Where did you come from?
We all have an origin story. Whether it traces the roots of our family trees or is based in the oral storytelling traditions of our ancestors, whether it lies in the human genome and the Big Bang, whether we’ve self-invented it or someone has handed it down to us, we tend to have a narrative sense of who we are and what has brought us here.
These films explore that very sense of the origin story and its implications. How does the origin story shape us? How does it inform our hopes and dreams? How does it lead us forward?
Serbian filmmaker Marko Grbn Singh’s Stars of Gaomeigu (2017) is a part-documentary, part-fiction film that blends Chinese origin stories of the Naxi people with contemporary footage. The myth and the modern world merge together, giving us a sense of how the origin stories of our ancestors, the origin story of a whole people, can intermingle with one’s personal life in the 21stcentury. The Naxi believed that they were the orphans of immortal beings who lived among the stars that the Naxi observed. As the narrator tells us of these ancient star myths, we see modern footage of the Gaomeigu observatory, a huge structure that sits on the top of a hill. A gray, utilitarian looking dome that is surrounded by forest and mountains. An oral retelling of Naxi heroes, like Sanduo, and nature gods are reflected in this century’s life. Old hero Sanduo is reflected by a solitary young skateboarder who eats squid and hates neocolonialism. An ill-fated love story between a modern couple echoes a myth about a mountain god’s lost love. A theme of abandonment and waiting permeates all of these small myths. The Naxi are orphans of the stars, after all. And all these years later, still for the people of this region “it’s easier to talk when they can’t see eachother,” during the solar eclipse. Perhaps the origin of human loneliness resides in our oldest stories, our origins.
Myths about the stars and where we come from remind us that the genre of science fiction is ancient. Like the Naxi’s starry origin myth, Elizabeth LaPensée’s The Path Without End (2011) is a short testament to science fiction origin stories. The experimental animation retells the Anishinabe people’s story of how moon people traveled to Earth from the stars by canoe. With only music and visuals, no words or narration, LaPensée’s interpretation is futuristic while reminding us that this is an indigenous story passed down for generations. LaPensée re-tells the myth of the moon people visiting Earth and chasing the “path” of civilization by incorporating natural objects like shells, straw, and metal (literally, parts of the Earth itself) into her animation.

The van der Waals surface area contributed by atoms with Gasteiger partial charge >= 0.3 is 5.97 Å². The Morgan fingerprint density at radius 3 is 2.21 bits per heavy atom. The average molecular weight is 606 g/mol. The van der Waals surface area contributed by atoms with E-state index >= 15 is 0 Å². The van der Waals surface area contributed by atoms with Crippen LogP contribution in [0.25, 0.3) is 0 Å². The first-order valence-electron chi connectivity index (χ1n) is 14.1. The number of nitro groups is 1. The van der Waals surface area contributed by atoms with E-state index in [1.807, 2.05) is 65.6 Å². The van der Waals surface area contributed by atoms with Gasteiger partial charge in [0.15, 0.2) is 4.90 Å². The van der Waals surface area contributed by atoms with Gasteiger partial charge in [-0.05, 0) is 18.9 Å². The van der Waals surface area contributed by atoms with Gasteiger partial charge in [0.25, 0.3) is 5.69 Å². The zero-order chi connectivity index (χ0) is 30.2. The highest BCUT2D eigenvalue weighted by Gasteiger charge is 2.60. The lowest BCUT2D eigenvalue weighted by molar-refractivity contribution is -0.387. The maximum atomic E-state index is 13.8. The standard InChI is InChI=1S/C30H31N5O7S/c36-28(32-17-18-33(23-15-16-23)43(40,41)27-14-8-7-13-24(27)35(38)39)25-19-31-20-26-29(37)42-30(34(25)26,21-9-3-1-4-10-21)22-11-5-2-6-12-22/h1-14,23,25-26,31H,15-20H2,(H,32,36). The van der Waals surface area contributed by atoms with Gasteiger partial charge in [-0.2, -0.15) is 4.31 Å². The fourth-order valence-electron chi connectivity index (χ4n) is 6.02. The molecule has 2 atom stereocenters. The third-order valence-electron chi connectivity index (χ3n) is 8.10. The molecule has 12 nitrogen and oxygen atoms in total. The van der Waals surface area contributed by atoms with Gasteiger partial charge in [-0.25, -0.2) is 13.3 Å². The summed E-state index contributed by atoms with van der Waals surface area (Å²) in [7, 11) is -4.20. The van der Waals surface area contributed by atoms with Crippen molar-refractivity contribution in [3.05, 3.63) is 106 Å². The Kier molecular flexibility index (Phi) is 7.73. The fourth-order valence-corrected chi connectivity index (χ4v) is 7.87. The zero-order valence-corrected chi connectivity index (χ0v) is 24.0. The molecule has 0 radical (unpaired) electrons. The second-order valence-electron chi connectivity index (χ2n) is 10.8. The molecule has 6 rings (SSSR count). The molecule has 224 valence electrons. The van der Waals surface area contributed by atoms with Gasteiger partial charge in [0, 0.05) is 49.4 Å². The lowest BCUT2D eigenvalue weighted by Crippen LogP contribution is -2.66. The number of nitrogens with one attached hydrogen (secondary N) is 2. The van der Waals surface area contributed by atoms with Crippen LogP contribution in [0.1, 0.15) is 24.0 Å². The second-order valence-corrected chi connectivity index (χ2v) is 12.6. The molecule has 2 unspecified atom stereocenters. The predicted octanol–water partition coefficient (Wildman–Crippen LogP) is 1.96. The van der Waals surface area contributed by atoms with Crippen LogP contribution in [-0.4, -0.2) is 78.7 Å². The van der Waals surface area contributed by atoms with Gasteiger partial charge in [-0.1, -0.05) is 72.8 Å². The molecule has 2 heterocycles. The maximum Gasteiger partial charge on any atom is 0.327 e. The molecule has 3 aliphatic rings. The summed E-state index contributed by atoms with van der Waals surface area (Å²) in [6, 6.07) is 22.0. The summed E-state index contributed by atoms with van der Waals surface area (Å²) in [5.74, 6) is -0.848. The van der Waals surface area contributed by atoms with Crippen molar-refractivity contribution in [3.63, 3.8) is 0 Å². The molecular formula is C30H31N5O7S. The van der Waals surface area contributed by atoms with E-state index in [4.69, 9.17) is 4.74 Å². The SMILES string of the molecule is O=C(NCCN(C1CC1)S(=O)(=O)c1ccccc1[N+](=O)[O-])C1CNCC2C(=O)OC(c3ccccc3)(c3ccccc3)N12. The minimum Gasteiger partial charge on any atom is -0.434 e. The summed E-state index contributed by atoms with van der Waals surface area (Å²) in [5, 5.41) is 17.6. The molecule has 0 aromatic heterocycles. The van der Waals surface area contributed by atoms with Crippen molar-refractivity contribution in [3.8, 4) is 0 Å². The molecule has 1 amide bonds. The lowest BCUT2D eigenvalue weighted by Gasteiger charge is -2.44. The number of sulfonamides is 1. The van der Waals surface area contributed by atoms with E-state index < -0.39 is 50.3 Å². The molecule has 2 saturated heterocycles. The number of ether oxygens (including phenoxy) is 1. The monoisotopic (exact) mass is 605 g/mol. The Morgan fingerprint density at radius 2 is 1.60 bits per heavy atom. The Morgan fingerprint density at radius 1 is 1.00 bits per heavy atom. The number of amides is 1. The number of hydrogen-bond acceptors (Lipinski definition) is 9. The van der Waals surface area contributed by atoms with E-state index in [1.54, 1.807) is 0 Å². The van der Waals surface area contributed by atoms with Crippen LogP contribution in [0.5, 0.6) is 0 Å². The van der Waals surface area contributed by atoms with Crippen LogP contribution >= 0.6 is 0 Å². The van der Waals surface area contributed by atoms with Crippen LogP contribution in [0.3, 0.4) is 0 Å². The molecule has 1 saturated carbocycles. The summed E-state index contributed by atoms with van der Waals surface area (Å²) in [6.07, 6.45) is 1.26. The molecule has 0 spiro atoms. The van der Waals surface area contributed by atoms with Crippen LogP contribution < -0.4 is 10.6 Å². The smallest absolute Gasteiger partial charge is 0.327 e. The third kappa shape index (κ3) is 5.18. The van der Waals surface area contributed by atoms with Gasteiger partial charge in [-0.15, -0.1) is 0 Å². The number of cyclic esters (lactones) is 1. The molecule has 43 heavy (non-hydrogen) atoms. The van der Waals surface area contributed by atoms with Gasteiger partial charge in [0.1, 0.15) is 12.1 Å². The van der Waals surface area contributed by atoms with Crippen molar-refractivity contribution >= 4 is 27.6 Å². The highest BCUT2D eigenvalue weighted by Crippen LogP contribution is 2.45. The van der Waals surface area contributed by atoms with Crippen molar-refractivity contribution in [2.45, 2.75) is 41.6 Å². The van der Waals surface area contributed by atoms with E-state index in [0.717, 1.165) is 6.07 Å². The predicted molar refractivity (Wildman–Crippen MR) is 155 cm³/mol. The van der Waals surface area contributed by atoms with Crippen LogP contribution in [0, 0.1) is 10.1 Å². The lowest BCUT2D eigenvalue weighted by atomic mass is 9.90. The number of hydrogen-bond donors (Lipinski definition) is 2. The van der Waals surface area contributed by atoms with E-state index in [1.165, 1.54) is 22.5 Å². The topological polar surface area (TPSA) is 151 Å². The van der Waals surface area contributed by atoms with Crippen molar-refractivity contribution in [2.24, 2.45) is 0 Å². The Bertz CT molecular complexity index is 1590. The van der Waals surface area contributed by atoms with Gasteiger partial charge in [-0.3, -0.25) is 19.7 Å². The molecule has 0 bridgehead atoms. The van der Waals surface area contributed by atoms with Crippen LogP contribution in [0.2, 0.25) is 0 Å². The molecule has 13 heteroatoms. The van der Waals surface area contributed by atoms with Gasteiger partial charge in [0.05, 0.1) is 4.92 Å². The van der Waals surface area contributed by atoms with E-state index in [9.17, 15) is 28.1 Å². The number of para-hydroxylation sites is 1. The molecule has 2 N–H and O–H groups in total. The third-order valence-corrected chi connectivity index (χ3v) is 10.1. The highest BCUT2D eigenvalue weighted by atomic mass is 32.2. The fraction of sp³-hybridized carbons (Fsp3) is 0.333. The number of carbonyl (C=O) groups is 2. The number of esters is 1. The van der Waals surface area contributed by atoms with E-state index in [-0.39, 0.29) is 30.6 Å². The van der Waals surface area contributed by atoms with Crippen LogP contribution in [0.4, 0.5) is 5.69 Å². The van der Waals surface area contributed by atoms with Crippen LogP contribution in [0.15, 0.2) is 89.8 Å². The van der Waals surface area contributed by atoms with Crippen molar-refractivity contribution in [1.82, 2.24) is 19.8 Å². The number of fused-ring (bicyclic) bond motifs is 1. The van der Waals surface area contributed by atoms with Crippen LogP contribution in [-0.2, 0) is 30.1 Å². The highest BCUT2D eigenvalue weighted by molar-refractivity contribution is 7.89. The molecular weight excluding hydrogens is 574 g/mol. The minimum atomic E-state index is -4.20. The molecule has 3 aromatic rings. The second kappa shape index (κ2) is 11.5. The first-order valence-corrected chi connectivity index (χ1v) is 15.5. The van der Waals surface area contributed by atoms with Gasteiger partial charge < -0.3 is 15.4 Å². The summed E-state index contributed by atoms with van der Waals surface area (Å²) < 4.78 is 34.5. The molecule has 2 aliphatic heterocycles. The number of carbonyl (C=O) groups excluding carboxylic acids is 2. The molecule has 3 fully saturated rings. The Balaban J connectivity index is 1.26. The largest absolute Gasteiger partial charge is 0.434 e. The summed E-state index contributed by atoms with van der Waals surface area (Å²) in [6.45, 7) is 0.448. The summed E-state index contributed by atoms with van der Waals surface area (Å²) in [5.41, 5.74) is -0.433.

Moving away from real origin stories, the final two films explore myth more inventively. We can see myth as something present and even as something that is futuristic. For example, Los Andes (2012) by Chilean creators Cristóbal León and Joaquin Cociña tells a modern prophecy of a new golden civilization that will be born in the Andes Mountains. The prophecy of a new American civilization, breaking free from a history of colonialism, is told through a visceral stop-motion animation that transforms a standard office into a living, breathing organism. As the walls morph and body parts materialize, we hear a voice asking us, “Do you know the real name of America? It is Albania. The white land of the white gods.” Los Andesmakes new space, quite literally creating and opening a door out of the room in its closing sequence, for minority empowerment through a new prophecy of “the light of the black sun.” This vision of a new golden age in the Andes is the makings of an origin story, shedding the oppression of white supremacy and reminding us that we create our own myths. We define our origins. We are the narrators of our own stories.
Finally, GöKalp Gören explores the effect of prophecy and believing in myths in the Turkish animation Golden Shot (2015). We follow a civilization of rusty robots who live off of light. Each machine is sequestered in his own house, looking out onto a bridge where a neighbor lives in a similar house. The machines are caught in a never-ending cycle of replacing the light bulbs in their houses to stay alive, driven by a myth that one day the sun will come down and allow them to ascend into the sky and away from this routine existence. However, one machine’s plan to make this myth a reality has surprising results. Gören’s film provokes us to think about the line between myth and reality. Do origin stories, prophecies and myths need to be real for them to hold value? Perhaps the truth in them, the value of them, lies more in our belief. The fact that we believe in them and value them is what makes them important, even if the story is objectively unreal. Stories make us dream and strive. They sate our curiosity about the past. They instill us with a sense of wonder.
Golden Shot (2015)
The value of the myth lies in its ability to shape our personal lives. Myths and origin stories may help us come to a better understanding of ourselves and of those who came before us. In that way, we may be able to see ourselves more clearly—even if it is through a fictional lens.
Where did you come from? But also—where will you go?
About the author
Kelly Belter is an illustrator and writer based in Seoul, South Korea, where she is finishing her MA in International Relations. You can find more of her work at kelbelter.com.